News on a Pulitzer Prize-Winner, GIS for Renewable Energy, and a Chance to Win a Copy of Global Mapper
A long time ago (in a galaxy far, far away*), wind-driven machines were widely used as a reliable and clean means of generating energy. The picturesque windmills scattered throughout the low countries of Europe provide historic evidence of wind energy being used for centuries. Fast forward to today, far more advanced wind power is being produced as a solution to modern energy challenges.
During the second week of May, Blue Marble will send a team to the AWEA Windpower Conference in Chicago to showcase the expanding use of Global Mapper in the wind energy sector. In this edition of Blue Marble Monthly, we explore some of Global Mapper’s spatial data processing and analysis capabilities that have proven to be indispensable for renewable energy planning and development.
We also share some exciting news about how Global Mapper Partner Aerial Filmworks won a Pulitzer Prize, and as always, we test your geographic aptitude in the Where in the World Geo-Challenge.
Blue Marble is pleased to pass along our sincerest congratulations to our partners at Aerial Filmworks, who, in collaboration with USA Today, were recently awarded a Pulitzer Prize in the Explanatory Reporting category for their project entitled “The Wall”. Their work involved a comprehensive analysis of the impact of the proposed border wall between the U.S. and Mexico. Using a custom extension in Global Mapper, Aerial Filmworks technicians generated real-time, augmented reality overlays on aerial video that visually depict the border location.
On Friday, June 8th, Aerial Filmworks will be hosting a special Blue Marble User Conference (BMUC) in Los Angeles. This event will provide an opportunity to learn about the behind-the-scenes details, and the important role of Global Mapper in the project. Click here to register for BMUC.
In this blog entry, we explain the online resources and tools available through Global Mapper that can help estimate resources and terrain modifications, and create a visualization of the preliminary plans of a wind project. We’ll do this by simulating a simplified planning process for a wind farm to arrive at a 3D visualization of the project.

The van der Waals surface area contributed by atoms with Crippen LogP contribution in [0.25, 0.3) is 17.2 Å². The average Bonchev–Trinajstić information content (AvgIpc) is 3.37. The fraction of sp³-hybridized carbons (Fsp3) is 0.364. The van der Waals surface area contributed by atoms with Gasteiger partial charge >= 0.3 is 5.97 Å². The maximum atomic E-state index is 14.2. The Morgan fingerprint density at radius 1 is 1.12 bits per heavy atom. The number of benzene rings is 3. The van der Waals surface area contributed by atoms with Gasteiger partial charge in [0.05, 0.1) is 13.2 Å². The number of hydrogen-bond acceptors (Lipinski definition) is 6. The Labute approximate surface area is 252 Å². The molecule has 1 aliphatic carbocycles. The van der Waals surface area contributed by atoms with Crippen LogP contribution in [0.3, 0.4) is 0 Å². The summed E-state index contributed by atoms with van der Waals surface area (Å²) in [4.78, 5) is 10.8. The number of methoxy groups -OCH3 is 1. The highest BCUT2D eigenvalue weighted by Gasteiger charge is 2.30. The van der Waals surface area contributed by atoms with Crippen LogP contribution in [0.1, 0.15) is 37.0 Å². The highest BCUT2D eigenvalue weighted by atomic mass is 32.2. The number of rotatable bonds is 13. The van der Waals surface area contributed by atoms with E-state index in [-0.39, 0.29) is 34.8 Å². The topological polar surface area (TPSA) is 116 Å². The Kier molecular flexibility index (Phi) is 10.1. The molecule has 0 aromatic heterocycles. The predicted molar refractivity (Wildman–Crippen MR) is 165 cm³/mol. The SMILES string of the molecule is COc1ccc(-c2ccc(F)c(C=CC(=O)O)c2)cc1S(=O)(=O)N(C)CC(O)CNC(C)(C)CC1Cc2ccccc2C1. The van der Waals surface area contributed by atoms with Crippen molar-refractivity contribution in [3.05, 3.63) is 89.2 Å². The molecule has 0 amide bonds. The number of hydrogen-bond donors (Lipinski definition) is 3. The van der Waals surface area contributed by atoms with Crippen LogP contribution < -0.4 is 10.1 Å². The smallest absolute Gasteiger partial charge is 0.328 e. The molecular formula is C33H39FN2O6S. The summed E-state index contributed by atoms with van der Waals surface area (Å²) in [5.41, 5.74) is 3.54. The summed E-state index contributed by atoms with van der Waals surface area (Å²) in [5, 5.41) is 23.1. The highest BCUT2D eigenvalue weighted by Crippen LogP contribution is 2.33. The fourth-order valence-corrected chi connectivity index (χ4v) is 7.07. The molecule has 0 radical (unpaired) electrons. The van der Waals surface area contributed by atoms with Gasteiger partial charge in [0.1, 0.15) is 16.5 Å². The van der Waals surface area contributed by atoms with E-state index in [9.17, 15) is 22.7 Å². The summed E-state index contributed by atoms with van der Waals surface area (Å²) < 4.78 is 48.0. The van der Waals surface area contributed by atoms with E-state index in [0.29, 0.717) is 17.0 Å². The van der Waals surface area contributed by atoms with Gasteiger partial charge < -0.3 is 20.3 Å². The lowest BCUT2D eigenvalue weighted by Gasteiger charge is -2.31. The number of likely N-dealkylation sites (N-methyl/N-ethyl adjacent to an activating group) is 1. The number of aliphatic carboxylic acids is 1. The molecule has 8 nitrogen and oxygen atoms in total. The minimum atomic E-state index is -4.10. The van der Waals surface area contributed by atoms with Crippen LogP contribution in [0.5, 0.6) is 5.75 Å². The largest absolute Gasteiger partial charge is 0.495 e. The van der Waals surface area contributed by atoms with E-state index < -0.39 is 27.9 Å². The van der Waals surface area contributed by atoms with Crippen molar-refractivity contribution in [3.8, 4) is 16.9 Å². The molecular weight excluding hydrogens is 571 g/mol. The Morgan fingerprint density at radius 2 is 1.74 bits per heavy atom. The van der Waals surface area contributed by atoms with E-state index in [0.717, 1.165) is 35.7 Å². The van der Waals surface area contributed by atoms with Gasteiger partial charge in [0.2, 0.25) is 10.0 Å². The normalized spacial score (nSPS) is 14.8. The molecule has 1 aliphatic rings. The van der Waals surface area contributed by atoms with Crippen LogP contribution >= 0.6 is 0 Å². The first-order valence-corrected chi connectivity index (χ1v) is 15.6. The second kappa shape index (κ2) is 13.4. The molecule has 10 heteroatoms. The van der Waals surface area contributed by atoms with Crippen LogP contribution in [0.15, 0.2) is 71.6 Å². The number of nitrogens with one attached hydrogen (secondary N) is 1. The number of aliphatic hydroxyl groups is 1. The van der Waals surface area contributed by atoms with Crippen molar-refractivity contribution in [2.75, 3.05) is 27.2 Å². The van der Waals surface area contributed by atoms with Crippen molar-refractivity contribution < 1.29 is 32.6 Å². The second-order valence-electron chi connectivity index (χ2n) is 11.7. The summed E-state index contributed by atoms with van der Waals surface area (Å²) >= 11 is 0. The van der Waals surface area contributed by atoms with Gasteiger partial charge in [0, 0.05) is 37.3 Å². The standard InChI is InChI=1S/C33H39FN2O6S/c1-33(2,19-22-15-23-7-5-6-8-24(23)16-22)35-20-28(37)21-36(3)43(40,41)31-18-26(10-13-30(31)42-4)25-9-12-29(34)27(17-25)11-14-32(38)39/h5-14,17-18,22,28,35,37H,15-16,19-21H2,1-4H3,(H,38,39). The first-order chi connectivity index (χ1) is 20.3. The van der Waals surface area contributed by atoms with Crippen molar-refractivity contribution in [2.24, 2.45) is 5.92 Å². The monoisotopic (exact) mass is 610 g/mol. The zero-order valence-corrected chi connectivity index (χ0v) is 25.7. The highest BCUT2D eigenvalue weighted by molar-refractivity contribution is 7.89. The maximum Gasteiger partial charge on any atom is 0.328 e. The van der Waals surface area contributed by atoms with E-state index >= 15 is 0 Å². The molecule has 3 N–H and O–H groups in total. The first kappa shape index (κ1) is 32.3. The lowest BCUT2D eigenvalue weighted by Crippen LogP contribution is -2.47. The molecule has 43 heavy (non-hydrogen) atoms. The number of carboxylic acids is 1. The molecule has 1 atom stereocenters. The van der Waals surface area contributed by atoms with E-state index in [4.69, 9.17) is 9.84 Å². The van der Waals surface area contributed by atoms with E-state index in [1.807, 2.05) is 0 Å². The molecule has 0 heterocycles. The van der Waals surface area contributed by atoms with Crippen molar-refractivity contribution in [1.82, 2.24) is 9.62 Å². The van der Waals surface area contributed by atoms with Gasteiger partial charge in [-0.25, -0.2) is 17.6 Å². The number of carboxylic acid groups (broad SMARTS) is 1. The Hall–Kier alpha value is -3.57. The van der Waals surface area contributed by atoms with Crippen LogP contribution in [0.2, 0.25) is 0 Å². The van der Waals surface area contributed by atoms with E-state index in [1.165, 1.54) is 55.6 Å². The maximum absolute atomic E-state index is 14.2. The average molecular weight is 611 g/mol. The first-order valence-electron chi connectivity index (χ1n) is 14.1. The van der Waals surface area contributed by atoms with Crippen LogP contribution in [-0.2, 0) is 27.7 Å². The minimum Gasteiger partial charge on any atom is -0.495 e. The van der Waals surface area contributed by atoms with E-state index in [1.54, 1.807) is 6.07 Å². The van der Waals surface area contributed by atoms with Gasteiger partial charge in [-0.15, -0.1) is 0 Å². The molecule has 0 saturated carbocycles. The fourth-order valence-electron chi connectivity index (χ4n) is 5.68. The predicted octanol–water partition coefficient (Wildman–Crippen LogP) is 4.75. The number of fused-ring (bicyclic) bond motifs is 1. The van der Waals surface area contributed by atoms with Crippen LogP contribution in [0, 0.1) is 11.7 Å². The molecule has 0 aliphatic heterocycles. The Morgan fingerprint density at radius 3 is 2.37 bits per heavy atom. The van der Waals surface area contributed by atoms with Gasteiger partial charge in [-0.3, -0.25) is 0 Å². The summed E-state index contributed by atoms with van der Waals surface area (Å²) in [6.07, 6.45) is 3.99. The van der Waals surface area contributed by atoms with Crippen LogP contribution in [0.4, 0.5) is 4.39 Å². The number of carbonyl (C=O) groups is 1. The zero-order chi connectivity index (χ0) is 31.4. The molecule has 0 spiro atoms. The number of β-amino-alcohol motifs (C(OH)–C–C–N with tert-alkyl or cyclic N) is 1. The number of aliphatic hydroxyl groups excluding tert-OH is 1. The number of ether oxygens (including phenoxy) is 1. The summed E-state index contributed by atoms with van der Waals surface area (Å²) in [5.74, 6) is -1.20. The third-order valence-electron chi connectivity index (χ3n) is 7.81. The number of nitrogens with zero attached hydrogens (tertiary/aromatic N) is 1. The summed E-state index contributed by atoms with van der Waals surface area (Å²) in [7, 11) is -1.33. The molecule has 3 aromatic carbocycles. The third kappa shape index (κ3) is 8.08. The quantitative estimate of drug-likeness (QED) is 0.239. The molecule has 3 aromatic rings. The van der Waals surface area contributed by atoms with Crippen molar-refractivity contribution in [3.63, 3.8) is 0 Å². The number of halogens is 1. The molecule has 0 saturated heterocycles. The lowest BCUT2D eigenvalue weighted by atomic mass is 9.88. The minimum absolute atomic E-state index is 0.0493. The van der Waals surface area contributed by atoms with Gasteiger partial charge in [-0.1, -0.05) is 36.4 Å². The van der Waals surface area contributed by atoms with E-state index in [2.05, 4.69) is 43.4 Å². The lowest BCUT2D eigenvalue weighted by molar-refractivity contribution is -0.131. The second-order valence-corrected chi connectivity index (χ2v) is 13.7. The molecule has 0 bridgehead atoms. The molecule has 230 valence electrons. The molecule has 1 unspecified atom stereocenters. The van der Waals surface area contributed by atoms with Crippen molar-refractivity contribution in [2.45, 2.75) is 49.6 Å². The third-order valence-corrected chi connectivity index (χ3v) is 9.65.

Digital Elevation Models are a peculiar variant of raster data. While they are comprised of an array of pixels, similar to an aerial image, the pixels do not typically contain a prescribed color. Instead, the visual representation of the data is dynamically controlled and Global Mapper includes numerous options for customizing the elevation display. Did you know that you can also adjust the rendering to reflect the local slope characteristics? One of the options is to display the azimuth or bearing of the slopes using a customizable color scheme. This allows you to quickly and easily discern south facing slopes (or north-facing in the southern hemisphere) as optimal sites for a solar power installation.
The Blue Marble office was particularly quiet in April. Offices sat empty, parking was easy to find, and there was no line for the microwave at lunch time. The reason for this relative tranquility was because many of us had been dispatched to various distant outposts around the world on company business. During the month, Blue Marble sent teams to the Netherlands, Malta, Australia, Florida, New Zealand, New Orleans, and several other locations. On returning, we asked each to share some highlights of their travels.
In this 3-minute video, we follow the steps for conducting a view shed analysis that allows us to see the visual impact of a project like a wind or solar farm. The tool highlights the clear line of sight of an installation by using elevation data, the project’s location, height, and radius.
April’s Geo-Challenge saw another potential flashpoint. While the push-pin indicating the location of a cape was intended to be planted on the Cape of Good Hope, representing the southwestern tip of the African continent, many correctly pointed out that Cape Point is but a few hundred meters away so, after lengthy adjudication, it was decided that both were acceptable. Crisis averted! Check out the answers here to see how well you fared with the other four locations. The winner for April and recipient of a copy of Global Mapper is Matt Leavitt.
At the risk of inciting more controversy, why not try your luck in May’s challenge.
Between attending geospatial conferences and conducting Global Mapper training, the Blue Marble team does a fair amount of traveling around the world throughout the year. April was an especially busy month with eight members of our staff out of the office on business trips. When a team members returns, they usually write a report on the business aspects of their trip: which customers they connected with; the success of a training class; or what new potential sales leads they uncovered. What the report usually doesn’t include is what they did for fun during their down time.
In this blog entry, we hear from team members who traveled to Australia, New Zealand, Amsterdam, Malta, and New Orleans, and learn a little bit about what goes on after hours on a Blue Marble business trip.
Jeff & Myles go to Australia:
Applications Specialist, Jeff Hatzel and Reseller Account Manager, Myles Labonte traveled to Australia and New Zealand for the GeoSmart Asia’18 & Locate 18 Geospatial Conference, and to conduct two Global Mapper training courses.